Jan 29, 2015, 10:24AM

Finding the Motivation to Game

Why I need to be inspired to sit on my ass.

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I moved to Baltimore a little over a week ago to attend college. During that time, I’ve unpacked the essentials and organized my space to make it feel homier. I lugged my precious PS4 with me, with the impression that I’d hook it up and jump right back into playing the game I'd put on hold.

I didn’t. As I’m typing, my PS4 is still in its box. It’s begun to accumulate a thin layer of dust. Just mentioning its neglected state makes me want to turn around and hook it up to my television out of guilt. But by the time I’m done writing this, I can guarantee that my console will remain untouched.

It may sound like the pinnacle of laziness when I say that I need to find the motivation to sit down and start up a video game. After all, it doesn’t take a great deal of effort to press a button and then plant my ass into a chair. I received my PS4 as a Christmas gift from my parents. I couldn’t run upstairs fast enough to set it up. Fast-forward to now and… well, I’ve lost the drive to pick it back up again.

Something similar happened in high school. I was 17 at the time, halfway finished senior year. It was a stressful point: I was still unsure of what I wanted to major in or pursue career-wise. All of the pent-up anxiety and desire to shut down my brain for a little while inspired me to pick up a controller and start a game that I’d watched my brothers play years ago. It was called “Mass Effect.” I couldn’t put it down for weeks. I bought the second game after finishing the first and eagerly waited for the release of the third.

Then I crashed and burned. Between the couple of months it took for the third game to be released, I hadn’t touched a gaming console, nor did I have the desire to. There was a list of games I’d wanted to play; yet I couldn’t find the will to sit down and take the time to get going. It’s the same problem I have right now.

I’ve been an avid gamer for many years. It’s a hobby that I enjoy with a raging passion. Yet here I am, complaining about how I’m too lazy to do what I love the most. Why is it that I have a list of video games I want to play, but can’t seem to do it?

I’m convinced it’s because I need a break from gaming. Still, who ever heard of needing a break from their hobbies? Within the next couple of weeks, when I’m bogged down with assignments and readings, I’ll reconcile with “my baby” and dust it off. When I find myself in college-induced insanity, I will definitely be inspired to pick up a controller again.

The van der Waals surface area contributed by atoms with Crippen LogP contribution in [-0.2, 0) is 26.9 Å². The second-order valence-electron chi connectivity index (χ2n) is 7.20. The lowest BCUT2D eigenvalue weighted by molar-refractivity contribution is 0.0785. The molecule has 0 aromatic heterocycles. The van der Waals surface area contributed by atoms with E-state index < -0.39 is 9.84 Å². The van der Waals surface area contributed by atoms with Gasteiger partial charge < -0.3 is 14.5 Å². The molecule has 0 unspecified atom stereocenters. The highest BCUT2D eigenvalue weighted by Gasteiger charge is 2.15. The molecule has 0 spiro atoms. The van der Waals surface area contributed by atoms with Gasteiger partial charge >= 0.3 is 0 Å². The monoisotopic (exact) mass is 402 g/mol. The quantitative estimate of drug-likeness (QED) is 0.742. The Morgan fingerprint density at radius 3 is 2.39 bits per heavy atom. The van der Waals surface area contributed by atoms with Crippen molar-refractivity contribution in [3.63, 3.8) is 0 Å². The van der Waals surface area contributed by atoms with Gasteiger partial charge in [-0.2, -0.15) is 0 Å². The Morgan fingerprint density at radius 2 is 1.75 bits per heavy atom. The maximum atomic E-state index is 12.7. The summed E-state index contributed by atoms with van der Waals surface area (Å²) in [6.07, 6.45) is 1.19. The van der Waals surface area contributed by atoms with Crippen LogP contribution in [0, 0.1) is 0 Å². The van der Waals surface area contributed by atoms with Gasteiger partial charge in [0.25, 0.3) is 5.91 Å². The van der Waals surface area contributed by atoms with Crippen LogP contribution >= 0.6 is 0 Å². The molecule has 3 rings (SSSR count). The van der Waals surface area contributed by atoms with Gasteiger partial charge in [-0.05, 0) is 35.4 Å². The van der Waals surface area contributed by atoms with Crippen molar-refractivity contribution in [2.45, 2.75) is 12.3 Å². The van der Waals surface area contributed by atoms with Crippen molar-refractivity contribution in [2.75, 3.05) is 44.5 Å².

• I'm 33 and have been a passionate gamer since NES hit my block. I didn't always have the latest games, nor did I play with the frequency of most of my gamer friends. However, I've put a lot of time in and did things at my own pace, and as a result have a considerable roster of completed games in me. I've known for the past 5 years or so that my gaming habits were changing. At first, I was able to put games aside when it was time to make art, my most important life passion. It was like depriving myself of easy amazing times in order achieve a more difficult but also more real thing. 2014 saw a change for me, though. I got dark souls and played quite a bit until I was forced to put it down (right near the end!) because I just...wasn't good enough at it to get any farther. This helped me into a long stretch of playing no games and getting a lot of major home recording done that I'm very proud of. I decided to reward myself by getting some new games and vegging out. This turned into an uncomfortably long period that was mostly dominated my zombie-like Skyrimming. I started to feel worthless. I forced myself to take the CD out of the system, put it back in it's box, and put it out of sight. I tried to decompress with other new games but nothing stuck. I remain in this stalemate currently. I don't know if I'm unconsciously avoiding playing known addictive games, or if some other change has occurred in me. Maybe the time I lost during Skyrim addiction hit me really hard, and kind of scarred me. I guess the older you get, the more greedy you are with that kind of time. You want to make sure it goes to something useful. I suppose I'd be happy not being addicted to another game again until I've accomplished all the things I want in my life. Gaming and productively really don't mix. You can find a healthy balance between the two, but it's kind of like finding a balance between smoking cigarettes and going to the gym, or drinking just enough alcohol at work to not get caught. Gaming is nothing more than a glorified vice.

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